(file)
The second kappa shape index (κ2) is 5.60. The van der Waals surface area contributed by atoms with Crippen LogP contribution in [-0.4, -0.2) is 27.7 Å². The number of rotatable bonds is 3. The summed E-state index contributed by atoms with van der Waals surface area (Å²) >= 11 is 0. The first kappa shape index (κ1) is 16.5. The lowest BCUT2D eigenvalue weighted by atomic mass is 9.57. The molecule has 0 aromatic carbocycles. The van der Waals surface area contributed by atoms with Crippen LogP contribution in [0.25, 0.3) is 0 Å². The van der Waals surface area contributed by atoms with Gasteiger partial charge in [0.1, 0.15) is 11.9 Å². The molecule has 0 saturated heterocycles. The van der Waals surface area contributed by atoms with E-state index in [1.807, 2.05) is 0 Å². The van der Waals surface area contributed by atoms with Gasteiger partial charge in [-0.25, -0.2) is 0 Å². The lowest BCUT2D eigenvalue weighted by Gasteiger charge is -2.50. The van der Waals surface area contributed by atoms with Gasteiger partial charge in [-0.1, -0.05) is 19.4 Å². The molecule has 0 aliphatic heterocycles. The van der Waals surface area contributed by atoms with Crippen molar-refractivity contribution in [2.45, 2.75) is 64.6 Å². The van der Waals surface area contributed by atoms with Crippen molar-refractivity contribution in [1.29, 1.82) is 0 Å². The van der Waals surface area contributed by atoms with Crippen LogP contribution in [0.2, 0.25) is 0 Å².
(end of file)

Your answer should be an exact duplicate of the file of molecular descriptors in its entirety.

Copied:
The second kappa shape index (κ2) is 5.60. The van der Waals surface area contributed by atoms with Crippen LogP contribution in [-0.4, -0.2) is 27.7 Å². The number of rotatable bonds is 3. The summed E-state index contributed by atoms with van der Waals surface area (Å²) >= 11 is 0. The first kappa shape index (κ1) is 16.5. The lowest BCUT2D eigenvalue weighted by atomic mass is 9.57. The molecule has 0 aromatic carbocycles. The van der Waals surface area contributed by atoms with Crippen LogP contribution in [0.25, 0.3) is 0 Å². The van der Waals surface area contributed by atoms with Gasteiger partial charge in [0.1, 0.15) is 11.9 Å². The molecule has 0 saturated heterocycles. The van der Waals surface area contributed by atoms with E-state index in [1.807, 2.05) is 0 Å². The van der Waals surface area contributed by atoms with Gasteiger partial charge in [-0.25, -0.2) is 0 Å². The lowest BCUT2D eigenvalue weighted by Gasteiger charge is -2.50. The van der Waals surface area contributed by atoms with Gasteiger partial charge in [-0.1, -0.05) is 19.4 Å². The molecule has 0 aliphatic heterocycles. The van der Waals surface area contributed by atoms with Crippen molar-refractivity contribution in [2.45, 2.75) is 64.6 Å². The van der Waals surface area contributed by atoms with Crippen molar-refractivity contribution in [1.29, 1.82) is 0 Å². The van der Waals surface area contributed by atoms with Crippen LogP contribution in [0.2, 0.25) is 0 Å².